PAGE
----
The Yeast… We Can Do

They’re trying to custom design how your internal organs work and it all has to do with programming DNA, working to create “on/off” switches: a DNA memory device of sorts using a vast number of genes and DNA/RNA components. One of the perks is that they may be able to trigger cells to both monitor and maintain glucose levels. For the diabetic? Nirvana.

How about an engineered virus that fights disease and illness?

What the hell does this have to do with beer?


They’re starting with beer yeast, splicing together different types; trying to engineer yeast to flocculate at specific times: a yeast designed to floc exactly when the brewer wants it floc… to make up a shortened version of “flocculate.”

Yes, I can type the word “flocculate” without winding up labeled as porno by the net police. (Where are they? haven’t seen the spam-bot police cars lately. Think I just saw a curse word speed by doing well over $#@!%^$#@!.)

floc·cu·late (fl?k’y?-l?t’)

1. To cause (soil) to form lumps or masses.
2. To cause (clouds) to form fluffy masses.


To form lumpy or fluffy masses.

Something that has formed lumpy or fluffy masses.

And, by the way, also used in regard to yeast when they get very excited. “Yum, fermentables.” And, no, I won’t provide “pictures.” Except for those of us who brew: very boring. Remember Biology 101? Yup. I wanted to sleep through it too.

Due to a spin off field often called “synthetic biology,” as a homebrewer I not only have designer yeast swimming in my wert filled; foamy, head, but have started imagining yeasts like one that’s both ale and lager: with the advantages of both. Get that old fermentation going top and bottom. How about a yeast that can be added at times that would normally kill yeast, but only start fermenting when designed to do so? There’s so many yeasty visions swimming in my head and, to be honest, I’m not sure how many might be possible. At this stage… I’ll bet they’re not sure either.

So someday when you get your diabetes under control and can live like those who have better sugar control, or get your liver “fixed…” (Or replaced with a better designed one?) …because you spent too much time punishing the last one, thank that itsy bitsy yeasty who helped lead the way.

All thanks to; let’s all do the Homer Simpson quote together… BEER.

Want to learn more? Click HERE. And HERE. And HERE.

5 Replies to “The Yeast… We Can Do”

  1. I’m with Ana Grarian — I hope it’s clearly labeled that this is genetically-modified suds, and I hope they test this beer thoroughly.

    As we’ve seen with the recent outbeak of this new Swine Flu virus, undesirable mutant strains can unexpectedly pop up, and this is especially true in artificially-modified crops. (Not to mention how this might affect the taste.)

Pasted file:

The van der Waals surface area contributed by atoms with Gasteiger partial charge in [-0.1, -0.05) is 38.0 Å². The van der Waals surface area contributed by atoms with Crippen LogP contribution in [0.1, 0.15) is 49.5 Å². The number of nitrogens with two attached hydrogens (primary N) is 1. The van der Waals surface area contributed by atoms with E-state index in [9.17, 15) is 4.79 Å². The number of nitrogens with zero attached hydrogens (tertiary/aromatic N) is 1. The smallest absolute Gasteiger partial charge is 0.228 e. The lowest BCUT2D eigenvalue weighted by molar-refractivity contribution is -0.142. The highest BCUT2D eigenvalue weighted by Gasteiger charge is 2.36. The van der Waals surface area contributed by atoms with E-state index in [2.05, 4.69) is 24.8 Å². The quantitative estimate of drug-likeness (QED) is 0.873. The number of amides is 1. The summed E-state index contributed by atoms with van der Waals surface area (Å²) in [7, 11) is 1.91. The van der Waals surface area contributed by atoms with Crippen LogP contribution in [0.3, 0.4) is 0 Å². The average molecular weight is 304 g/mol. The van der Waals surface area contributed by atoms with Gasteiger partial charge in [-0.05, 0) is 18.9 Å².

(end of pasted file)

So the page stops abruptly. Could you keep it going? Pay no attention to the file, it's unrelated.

The rampant cases of Type-2 diabetes in this country are mainly caused by processed food and too damn much refined sugar, from what I’ve read, not the naturally-femented sugars in beer.

  2. From my limited understanding I am a tad less concerned here than I am with, say, inserting a pig gene into a tomato or some of the more bizarre concoctions. That’s not how this works. They actually beyond cellular level and work with the timing mechanism, for example. So it still would be the basic component, they just design it to turn on at a different time.

    Some of this is way beyond my somewhat college level understanding. Science was not my major by any means. As a species we have been doing this to a certain; far far less complex, extent through selective breeding. Dangerous at this level? Perhaps, though I don’t think Pandora’s Box could… or perhaps should… be shut. Will they be careful? Hope so.

    As far as beer goes, brewers have been putting odd sugars into beer for a long time… like Belgian candy sugar. (In Belgium they use yeast some far more anal German brewers would toss; consider tainted. And they make some of the most fascinating beer in the world, in part, because of this.) Being able to custom design how, and when, a yeast flocs is a brewer’s dream. It might even address the “stuck fermentation” issue. If you know that yeastie is supposed to start flocculate at a exact time, then you know “stuck” or not.

    Re: diabetes. Yeast creates alcohol, so the sugars are mostly fermented out… though some beers can be less fully fermented, especially when you get to stuff like barleywine where the high alcohol content can get a bit unfriendly with some yeasts. That’s why some bws can have a lot of residue sweetness. I would assume this meddling could actually address that somewhat. But otherwise the diabetes issue when it comes to beer has more to do with alcohol and carbs than sugar. And… could altering yeasts/timing mechanisms address that too?

    And a final question for all those brewers out there…

    If only sheep could study brewing techniques at Siebel, would they have to rename the institute, “Floc Ewe?”

  3. Yes this is less disturbing than a pig gene in a tomato, but they are still using gene splicing techniques. This is not like breeding for a trait by choosing the plant or animal with the most desirable traits and then breeding only those plants or animals. This is using laboratory techniques to invade the cellular integrity of the yeast and to change its DNA.

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